IRS revokes key Subpart F ruling.
Under subpart F, U.S. persons owning 10% or more of a CFC are taxed on the CFC's foreign base company sales income (FBCSI), whether or not such income is distributed. Under Sec. 954(d)(1), FBCSI includes income from the purchase and sale (to or from a related party) of personal property that is both produced and consumed outside the CFC's country of incorporation.
Regs. Sec. 1.954 provides that Sec. 954(d)(1) does not apply if the CFC manufactures the purchased property into something different before selling it. Rev. Rul. 75-7 reached the same result when the manufacturing was done by a contractor of the CFC, if the manufacturing process was closely controlled by the CFC. Unfortunately, Rev. Rul. 75-7 also treated a closely controlled contractor as a "branch" of the CFC, turning the CFC's income into FBCSI under Sec. 954(d)(2) if the CFC had a lower effective tax rate than the contract manufacturer.
In 1990, in both Ashland Oil Co., 95 TC 348, and Vetco, Inc., 95 TC 579, the Tax Court rejected the "branch" analysis of Rev. Rul. 75-7. Since then, many taxpayers with CFCs that use contract manufacturers have ignored the Sec. 954(d)(2) holding of Rev. Rul. 75-7 while relying on its Sec. 954(d)(1) holding. Feeling "whipsawed," the IRS declared in Rev. Rul. 97-48 that it would follow the 1990 court decisions but was revoking Rev. Rul. 75-7 for tax years beginning after Dec. 7, 1997. Rev. Rul. 97-48 allows taxpayers to rely on Rev. Rul. 75-7 for prior years only if they accept the "branch" holding rejected by the Tax Court.
Rev. Rul. 97-48's conditioning of nonretroactivity on disregard of decisional law has been criticized by practitioners and may be unprecedented. However, taxpayers may have better luck arguing that Rev. Rul. 75-7 was right in the first place than in demanding nonretroactivity. Because Regs. Sec. 1.954 does not itself preclude attribution of contract manufacturing to a CFC, a court might decline to follow Rev. Rul. 97-48 absent an amendment to the regulations.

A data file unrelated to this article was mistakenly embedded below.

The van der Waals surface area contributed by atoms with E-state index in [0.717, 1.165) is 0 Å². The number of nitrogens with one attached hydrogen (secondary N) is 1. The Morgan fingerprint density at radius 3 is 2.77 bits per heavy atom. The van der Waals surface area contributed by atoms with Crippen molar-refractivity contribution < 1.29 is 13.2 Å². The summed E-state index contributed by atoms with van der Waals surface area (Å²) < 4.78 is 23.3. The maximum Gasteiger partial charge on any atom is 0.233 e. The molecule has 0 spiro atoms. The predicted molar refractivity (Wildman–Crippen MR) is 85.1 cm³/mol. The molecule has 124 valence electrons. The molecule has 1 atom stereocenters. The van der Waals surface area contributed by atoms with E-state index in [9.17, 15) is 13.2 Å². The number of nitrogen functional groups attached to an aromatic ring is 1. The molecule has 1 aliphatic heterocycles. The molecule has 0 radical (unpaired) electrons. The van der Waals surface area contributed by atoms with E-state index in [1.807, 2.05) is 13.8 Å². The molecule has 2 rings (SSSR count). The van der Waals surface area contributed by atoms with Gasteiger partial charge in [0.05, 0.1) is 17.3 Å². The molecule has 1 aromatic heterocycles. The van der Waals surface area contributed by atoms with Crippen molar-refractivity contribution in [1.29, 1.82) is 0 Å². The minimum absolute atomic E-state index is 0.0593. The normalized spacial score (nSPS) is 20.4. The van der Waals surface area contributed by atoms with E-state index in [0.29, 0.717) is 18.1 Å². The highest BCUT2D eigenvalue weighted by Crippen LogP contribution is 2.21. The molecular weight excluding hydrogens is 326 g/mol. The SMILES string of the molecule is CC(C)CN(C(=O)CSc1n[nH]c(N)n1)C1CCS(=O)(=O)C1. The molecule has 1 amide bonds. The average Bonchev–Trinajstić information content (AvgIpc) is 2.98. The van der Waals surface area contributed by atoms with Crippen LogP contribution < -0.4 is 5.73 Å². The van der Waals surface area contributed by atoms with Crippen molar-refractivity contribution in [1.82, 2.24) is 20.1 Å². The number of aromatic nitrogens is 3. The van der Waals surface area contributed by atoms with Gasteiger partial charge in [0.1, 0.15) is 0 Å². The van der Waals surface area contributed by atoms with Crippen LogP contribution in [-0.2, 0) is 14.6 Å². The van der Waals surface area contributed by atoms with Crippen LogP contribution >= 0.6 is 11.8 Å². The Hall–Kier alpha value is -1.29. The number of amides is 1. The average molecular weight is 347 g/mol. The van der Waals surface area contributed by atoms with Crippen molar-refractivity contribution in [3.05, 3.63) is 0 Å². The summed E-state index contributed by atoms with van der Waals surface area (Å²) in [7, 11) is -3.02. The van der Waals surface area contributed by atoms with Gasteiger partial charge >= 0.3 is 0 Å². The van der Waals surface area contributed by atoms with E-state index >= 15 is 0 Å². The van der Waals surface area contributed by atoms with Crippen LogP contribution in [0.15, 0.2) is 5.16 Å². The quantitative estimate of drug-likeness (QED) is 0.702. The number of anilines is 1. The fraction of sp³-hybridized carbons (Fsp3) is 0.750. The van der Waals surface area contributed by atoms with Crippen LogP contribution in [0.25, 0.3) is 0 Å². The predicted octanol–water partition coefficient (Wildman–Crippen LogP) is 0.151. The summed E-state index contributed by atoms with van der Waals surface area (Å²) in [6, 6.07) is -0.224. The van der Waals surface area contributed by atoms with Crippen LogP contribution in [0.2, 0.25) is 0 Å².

All taxpayers with CFC structures that depended on Rev. Rul. 75-7 need to reconsider their positions and the possibility of restructuring. The check-the-box rules (which did not exist when Rev. Rul. 75-7 was issued) may facilitate restructuring. Companies that claim the Sec. 936 credit based on possessions contract manufacturers also need to reevaluate their positions.
Rev. Rul. 97-48 exemplifies the uncertainties as to when the activities of an independent contractor can be attributed to a principal for international tax purposes. For example, Regs. Sec. 1.863 requires "direct" activity by the taxpayer to count foreign manufacturing for sourcing purposes; yet, in Miller, TC Memo 1997-134, the Service unsuccessfully argued for U.S. sourcing of service payments to a foreign corporation, based on the U.S. location of a contractor thee performed the services. Clearly, attribution is a double-edged sword; depending on the application of permanent establishment and sourcing rules, attribution of an independent contractor's activities to its foreign customers can lead to zero or double taxation.
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|Title Annotation:||Internal Revenue Code Subpart|
|Publication:||The Tax Adviser|
|Date:||Mar 1, 1998|
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